I remember early one May morning, many years ago, driving down to East Sussex, more specifically to The Long Man at Wilmington. This chalk outline of a man standing between two vertical chalk lines has been looking out from the hillside for many hundreds of years. It was a beautiful, sunlit day with cloudless skies and below the Long Man had gathered an assortment of musicians and story-tellers, out in the wilderness to celebrate the May.

One of the story-tellers, making reference to the Long Man behind us, spoke of him as the Lord of Summer, opening the doors of the seasons to let the Summer in. It was a wonderful image that has never left me. And yet there is a sting, as we remember the old adage:

Ne'er cast a clout till May be out Whether this refers to the month of May or to the blossom of the Hawthorn is uncertain, yet there is a warning: Summer at its warmest comes after mid-Summer. But what I love about May is not its warmth but more the sense that something is about to happen and is already happening. The green of the leaves is not the dry, dead green of high Summer, but the light- shedding green that one sometimes sees in stained glass windows. In the famous windows of the cathedral at Chartres there are depictions of Christ crucified on a cross of translucent green. What that tells us is that at the place of death there is the beginning of new life. The green of the cross signifies that this wood comes from the Tree of Life, the other tree that was to be found in the Garden of Eden. Tradition, though not history or the Bible, suggests that Jesus was crucified on wood from that particular tree, so beginning to put right the wrong which had been done when Adam ate the fruit of the other tree that grew in the Garden of Eden. Green signified to our ancestors, and to many of us today still signifies, Life. Also this green of the cross, an often hidden dimension of the resurrection, that the risen Jesus is the first fruit of the new creation, and that a proper care for all of creation is an implementation of Easter.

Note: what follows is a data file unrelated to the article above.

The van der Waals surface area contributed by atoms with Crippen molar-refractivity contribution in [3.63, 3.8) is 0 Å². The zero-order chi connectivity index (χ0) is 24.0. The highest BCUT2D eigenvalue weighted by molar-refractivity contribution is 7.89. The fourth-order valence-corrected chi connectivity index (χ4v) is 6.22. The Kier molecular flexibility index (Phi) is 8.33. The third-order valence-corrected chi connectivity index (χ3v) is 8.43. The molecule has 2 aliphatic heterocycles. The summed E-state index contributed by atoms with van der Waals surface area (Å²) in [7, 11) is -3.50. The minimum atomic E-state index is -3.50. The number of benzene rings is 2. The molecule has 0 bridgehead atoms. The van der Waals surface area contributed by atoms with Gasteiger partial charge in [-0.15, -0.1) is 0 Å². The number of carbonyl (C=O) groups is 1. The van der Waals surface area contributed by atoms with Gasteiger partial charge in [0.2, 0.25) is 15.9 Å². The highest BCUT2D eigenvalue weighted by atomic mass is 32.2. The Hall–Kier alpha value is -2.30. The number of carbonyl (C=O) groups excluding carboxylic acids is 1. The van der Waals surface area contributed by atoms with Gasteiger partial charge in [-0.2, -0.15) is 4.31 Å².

Throughout May we continue to rejoice and celebrate the risen Christ, and the blossom and translucent greens of May continue to whisper to us the Holy Spirit’s message of “New Life, New Life.” It presents us with a choice: We can either participate in destruction or re-creation.

As I remember that morning, looking up at the Long Man of Wilmington, I see the figure of Christ beckoning us to follow him, the Lord of Spring, Summer, Autumn and Winter, in making that dream of New Life real.


Vicar’s thoughts for May 2017